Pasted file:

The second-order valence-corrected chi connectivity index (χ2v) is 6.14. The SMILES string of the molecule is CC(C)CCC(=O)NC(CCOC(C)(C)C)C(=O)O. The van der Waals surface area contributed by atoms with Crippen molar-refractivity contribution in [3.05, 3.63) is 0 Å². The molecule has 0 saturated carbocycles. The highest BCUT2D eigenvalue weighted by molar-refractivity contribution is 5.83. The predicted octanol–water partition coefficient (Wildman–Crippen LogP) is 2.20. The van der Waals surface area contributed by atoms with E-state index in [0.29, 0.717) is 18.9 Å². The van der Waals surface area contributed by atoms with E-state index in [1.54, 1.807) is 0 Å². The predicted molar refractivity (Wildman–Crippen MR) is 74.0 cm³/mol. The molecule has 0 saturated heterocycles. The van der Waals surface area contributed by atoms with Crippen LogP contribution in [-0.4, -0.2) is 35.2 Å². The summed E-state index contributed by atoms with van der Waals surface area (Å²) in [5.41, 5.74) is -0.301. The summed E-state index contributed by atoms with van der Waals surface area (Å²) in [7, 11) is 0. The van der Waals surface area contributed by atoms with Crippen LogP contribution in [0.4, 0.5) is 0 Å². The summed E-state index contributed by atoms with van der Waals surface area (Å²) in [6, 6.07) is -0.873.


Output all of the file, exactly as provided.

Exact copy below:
The second-order valence-corrected chi connectivity index (χ2v) is 6.14. The SMILES string of the molecule is CC(C)CCC(=O)NC(CCOC(C)(C)C)C(=O)O. The van der Waals surface area contributed by atoms with Crippen molar-refractivity contribution in [3.05, 3.63) is 0 Å². The molecule has 0 saturated carbocycles. The highest BCUT2D eigenvalue weighted by molar-refractivity contribution is 5.83. The predicted octanol–water partition coefficient (Wildman–Crippen LogP) is 2.20. The van der Waals surface area contributed by atoms with E-state index in [0.29, 0.717) is 18.9 Å². The van der Waals surface area contributed by atoms with E-state index in [1.54, 1.807) is 0 Å². The predicted molar refractivity (Wildman–Crippen MR) is 74.0 cm³/mol. The molecule has 0 saturated heterocycles. The van der Waals surface area contributed by atoms with Crippen LogP contribution in [-0.4, -0.2) is 35.2 Å². The summed E-state index contributed by atoms with van der Waals surface area (Å²) in [5.41, 5.74) is -0.301. The summed E-state index contributed by atoms with van der Waals surface area (Å²) in [7, 11) is 0. The van der Waals surface area contributed by atoms with Crippen LogP contribution in [0.4, 0.5) is 0 Å². The summed E-state index contributed by atoms with van der Waals surface area (Å²) in [6, 6.07) is -0.873.